1. I would never consider UNDER 40 ft for living aboard and cruising. My wife and I safely handle and cruise a 52' 50K lb. boat without the need for any electric winches (we have one for raising the main but we did it manually for 2 years!), or bow thrusters AND we feel a LOT safer in this boat than in any of our previous boats. We single hand during our watches at sea and the boat is easily and safely controlled by one person in most conditions. I think a lot of the "under 40 ft. crowd" recommends this because the writers asking for advice are inexperienced sailors AND because the responders themselves own under 40' boats and have a bias towards that size range. Budgets also tend to limit the size one recommends. Recognize that 90% of living aboard is LIVING not Sailing and a larger boat just makes it so much more comfortable. If you can afford it, there no reason to stay under 40 feet.
2. Beneteaus are generally not considered blue water boats since they are lightly constructed and designed primarily for are market of weekend sailors in protected waters that want a lot of room and ameneties at a good price. Rudder design, lifelines/stanchions, fuel & water tankage, bilge etc. are all generally unnacceptable to someone looking for an offshore boat. I DO think they are GOOD VALUE for their intended purpose.
3. There seems to be general agreement that of TODAY's manufacturers, Hunters/Beneteaus/Catalinas (and I would add Bavarias) are not suitable for offshore work.
Then we get into the middle ground of Tartan's Sabre's etc. which are clearly well constructed and able to stand up to the ocean...but many like me find unsuitable due to hull design and/or resulting lack of comfort at sea. Finally, we have the medium to heavily built offshore boats like Tayana, Passport,Westsail, Cape Dory, Island Packet etc. which are clearly designed for the sea but are thought by some to be too slow and ponderous and as a result...less safe and less fun to sail. This is of course a VAST over-generalization as each boat and model is different and manufacturers have changed over the years...I am simply trying to give you a feel for the scope of the issue.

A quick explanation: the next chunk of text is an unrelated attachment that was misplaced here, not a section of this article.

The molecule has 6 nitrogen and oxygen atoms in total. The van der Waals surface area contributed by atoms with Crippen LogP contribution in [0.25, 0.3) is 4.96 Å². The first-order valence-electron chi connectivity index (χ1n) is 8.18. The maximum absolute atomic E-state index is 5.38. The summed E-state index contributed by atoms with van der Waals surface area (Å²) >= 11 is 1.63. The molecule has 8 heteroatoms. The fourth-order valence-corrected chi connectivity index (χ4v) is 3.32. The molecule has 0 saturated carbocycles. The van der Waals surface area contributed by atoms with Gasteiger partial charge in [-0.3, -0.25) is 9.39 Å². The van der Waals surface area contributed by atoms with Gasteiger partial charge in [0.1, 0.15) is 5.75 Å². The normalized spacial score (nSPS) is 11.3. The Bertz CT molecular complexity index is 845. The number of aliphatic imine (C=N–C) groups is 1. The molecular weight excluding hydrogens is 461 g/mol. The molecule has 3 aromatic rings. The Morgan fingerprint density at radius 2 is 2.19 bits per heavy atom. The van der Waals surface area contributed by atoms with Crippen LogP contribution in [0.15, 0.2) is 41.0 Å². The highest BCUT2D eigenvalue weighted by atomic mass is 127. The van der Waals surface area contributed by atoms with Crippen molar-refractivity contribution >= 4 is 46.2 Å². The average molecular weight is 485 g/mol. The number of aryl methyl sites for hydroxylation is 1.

Last edited by camaraderie; 09-11-2006 at 12:06 PM.
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Old 09-11-2006
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I would say that your questions are subject to personal preference and subjectivity rather than dispute. I could take umbridge with Camaradie's comment "I think a lot of the "under 40 ft. crowd" recommends this because the writers asking for advice are inexperienced sailors AND because the responders themselves own under 40' boats and have a bias towards that size range." , but I won't. As someone who has sailed on boats of a wide range of sizes, I really think that the choice to go under 40 feet is one of preference rather than saying the decision is budget, or lack of experience driven. Just in the same way some people prefer to drive sports cars, or high quality compact cars, rather than an SUV, some people simply prefer living aboard and sailing smaller boats as well. I live very comfortably in an 1,100 square foot house, but I am designing a 9,500 square foot house for a client whose life style requires this much space. Neither of us are any more wrong in our choices or any more right in our choices. I doubt if I could afford it, that I would buy a bigger house or a bigger boat, but that does not make me univerally right, if you see my point.